Probably at least once a day, we have users coming to the site and creating posts about forgotten Gmail passwords, trouble with logging in, etc.

Anecdotally, many of these posts seem to be written as though users think that they are communicating information directly to Google (they often include personal information and other details about the accounts).

I realize that we are here to help, and I'm very happy that we can give assistance to so many users through either the canonical Gmail post or via our expert users.

However, I would like to know how these users are finding us and what is leading them to believe that we are part of Google's internal support system? This is mainly out of curiosity, but I'm wondering how we can either be more explicit about where users are landing and whether we can warn them not to post personal information. Such a customized approach doesn't seem to have any precedent on Stack Exchange, so I'm attempting to understand the problem (if it is a problem) before recommending any action.

I looked around the Gmail help pages, and I didn't see any mention of our site. I also googled some common phrases like "gmail password help," "gmail help," "gmail recovery," etc. and we weren't even on the first page (!) of any of these searches.

  • 3
    Unfortunately, the analytics available to us don't show search terms or referrer URLs (only domains). One of the devs would have to look at the traffic to see where it's coming from.
    – ale
    May 23, 2018 at 13:04
  • 1
    It also seems that the number of questions about recovering a Facebook account has also ticked up.
    – ale
    May 23, 2018 at 16:59
  • 2
    I tried "ask gmail issue" and I got this question as the 2nd result just below Google's official Gmail support. Note that Google also optimized results based on my preferential browsing, so it might be biased. Considering that desperate user will more likely to do anything to fix their issue, I'd believe that also includes asking on here.
    – Andrew T.
    May 23, 2018 at 17:37
  • @AndrewT.Good point I had thought about whether my being logged in was biasing the results and didn't bother to try incognito.
    – jonsca
    May 23, 2018 at 22:01

2 Answers 2


I'm not an active user on this exchange, but I just noticed the question, so here goes my thought.

Update 08/21/18: It is the #1 result and they even created a nice onebox for it.

If you search I've lost my gmail account it's the #2 result (after ads)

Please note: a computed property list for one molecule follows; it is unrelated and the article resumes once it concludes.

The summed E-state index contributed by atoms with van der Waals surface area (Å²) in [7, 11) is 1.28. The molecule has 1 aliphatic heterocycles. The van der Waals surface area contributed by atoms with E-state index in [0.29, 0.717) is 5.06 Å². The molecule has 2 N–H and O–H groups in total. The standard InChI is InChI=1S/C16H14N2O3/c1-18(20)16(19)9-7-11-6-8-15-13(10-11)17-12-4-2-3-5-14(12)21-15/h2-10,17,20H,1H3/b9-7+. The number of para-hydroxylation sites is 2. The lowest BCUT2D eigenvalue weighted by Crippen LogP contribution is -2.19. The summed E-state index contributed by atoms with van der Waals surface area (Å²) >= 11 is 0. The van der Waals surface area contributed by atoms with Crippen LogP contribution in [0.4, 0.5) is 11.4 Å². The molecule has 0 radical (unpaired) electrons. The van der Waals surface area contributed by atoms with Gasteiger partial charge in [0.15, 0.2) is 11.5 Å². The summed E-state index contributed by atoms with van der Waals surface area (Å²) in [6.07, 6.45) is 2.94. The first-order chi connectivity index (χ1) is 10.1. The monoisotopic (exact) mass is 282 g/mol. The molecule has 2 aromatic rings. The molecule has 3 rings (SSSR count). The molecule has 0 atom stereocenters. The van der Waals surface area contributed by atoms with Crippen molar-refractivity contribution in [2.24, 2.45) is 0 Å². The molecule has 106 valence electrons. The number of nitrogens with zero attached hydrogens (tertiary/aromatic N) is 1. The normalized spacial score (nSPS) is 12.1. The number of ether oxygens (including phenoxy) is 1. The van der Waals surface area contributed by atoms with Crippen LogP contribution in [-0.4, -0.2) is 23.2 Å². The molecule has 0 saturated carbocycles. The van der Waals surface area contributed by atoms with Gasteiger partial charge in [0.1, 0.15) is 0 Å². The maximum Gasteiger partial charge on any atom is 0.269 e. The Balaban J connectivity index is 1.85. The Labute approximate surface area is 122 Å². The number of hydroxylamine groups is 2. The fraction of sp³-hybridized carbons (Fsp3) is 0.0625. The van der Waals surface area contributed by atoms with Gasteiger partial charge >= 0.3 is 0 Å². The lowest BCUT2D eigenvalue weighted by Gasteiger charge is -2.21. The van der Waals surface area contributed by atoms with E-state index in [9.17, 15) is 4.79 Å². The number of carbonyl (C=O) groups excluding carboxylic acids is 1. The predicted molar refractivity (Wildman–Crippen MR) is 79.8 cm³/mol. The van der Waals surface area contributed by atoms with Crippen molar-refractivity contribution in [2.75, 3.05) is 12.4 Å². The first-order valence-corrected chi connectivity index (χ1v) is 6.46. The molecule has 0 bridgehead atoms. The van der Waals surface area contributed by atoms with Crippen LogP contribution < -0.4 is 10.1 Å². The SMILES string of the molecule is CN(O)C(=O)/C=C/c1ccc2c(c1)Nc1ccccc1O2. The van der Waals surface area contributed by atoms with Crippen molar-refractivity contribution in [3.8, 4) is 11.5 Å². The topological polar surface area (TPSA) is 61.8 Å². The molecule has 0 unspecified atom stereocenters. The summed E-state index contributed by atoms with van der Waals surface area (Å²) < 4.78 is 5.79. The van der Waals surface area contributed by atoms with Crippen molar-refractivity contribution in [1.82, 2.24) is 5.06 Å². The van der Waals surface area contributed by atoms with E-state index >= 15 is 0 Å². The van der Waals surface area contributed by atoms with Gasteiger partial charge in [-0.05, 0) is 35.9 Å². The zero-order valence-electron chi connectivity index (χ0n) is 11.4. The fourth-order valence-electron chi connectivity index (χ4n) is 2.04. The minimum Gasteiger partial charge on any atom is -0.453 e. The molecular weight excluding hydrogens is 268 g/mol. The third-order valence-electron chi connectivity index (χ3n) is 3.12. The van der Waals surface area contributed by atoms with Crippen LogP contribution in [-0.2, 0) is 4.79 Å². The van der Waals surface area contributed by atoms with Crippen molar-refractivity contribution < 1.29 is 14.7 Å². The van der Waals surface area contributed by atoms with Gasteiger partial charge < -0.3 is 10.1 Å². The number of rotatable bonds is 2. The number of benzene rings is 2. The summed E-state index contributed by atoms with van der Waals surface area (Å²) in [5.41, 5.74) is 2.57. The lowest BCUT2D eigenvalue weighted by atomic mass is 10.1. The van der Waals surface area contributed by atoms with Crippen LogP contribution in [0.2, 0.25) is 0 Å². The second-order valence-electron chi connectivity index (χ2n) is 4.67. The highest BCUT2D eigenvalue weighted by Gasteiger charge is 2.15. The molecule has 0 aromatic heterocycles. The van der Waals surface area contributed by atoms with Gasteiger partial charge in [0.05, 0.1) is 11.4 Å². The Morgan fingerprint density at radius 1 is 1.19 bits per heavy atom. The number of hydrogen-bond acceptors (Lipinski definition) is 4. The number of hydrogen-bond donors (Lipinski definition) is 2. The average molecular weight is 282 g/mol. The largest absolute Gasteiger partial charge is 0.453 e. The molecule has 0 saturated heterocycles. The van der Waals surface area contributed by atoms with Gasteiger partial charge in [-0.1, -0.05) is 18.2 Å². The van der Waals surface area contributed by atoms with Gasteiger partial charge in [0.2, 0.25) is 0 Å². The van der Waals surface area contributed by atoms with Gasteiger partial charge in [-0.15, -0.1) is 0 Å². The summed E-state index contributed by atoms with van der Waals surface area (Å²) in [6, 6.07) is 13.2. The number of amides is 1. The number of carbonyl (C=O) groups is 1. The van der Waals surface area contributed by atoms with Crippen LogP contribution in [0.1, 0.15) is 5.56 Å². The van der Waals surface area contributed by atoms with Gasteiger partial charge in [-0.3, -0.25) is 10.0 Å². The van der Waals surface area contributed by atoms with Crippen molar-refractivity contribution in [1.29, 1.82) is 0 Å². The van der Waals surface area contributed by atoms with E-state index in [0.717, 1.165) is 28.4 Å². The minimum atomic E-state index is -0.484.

enter image description here

Change lost to can't find and it's (still) the 3rd result, other variations will still leave it in top 5

When I click to that question the first thing that catches my eye is the Ask Question button.

From a some new users perspective, they will likely barely skim* through the post, then just immediately assume that this question will get asked directly to Google or that this site is for asking such questions.

*The actual answer is quite a lot of scrolling - I know I wouldn't want to read through the whole thing when I can just ask directly.

  • 2
    Great find! This is at least a head start.
    – jonsca
    May 23, 2018 at 22:40
  • Thanks a lot for the update. I see the same both by using my regular browser and on incognito mode. Aug 22, 2018 at 1:53
  • I asked this one: "Why does Google ask its users to use Stack Exchange as a support forum for its own product?" The question has been [closed], of course meta.stackexchange.com/questions/291860/…
    – JinSnow
    Aug 30, 2018 at 8:58

Google is the main traffic source. IIRC the second is Google Product Communties (forums).

Very frequently I found posts and comments that are just reporst that something is not working. In consideration of new users I made the following post:

Guide for Google apps users looking for help with features that suddenly stop working

The idea is to include a link to that post in comment to questions and answers from people that is very unlikely that will be making a post according to the site rules. It includes a brief description of the community, troubleshoting things to try and pointers.

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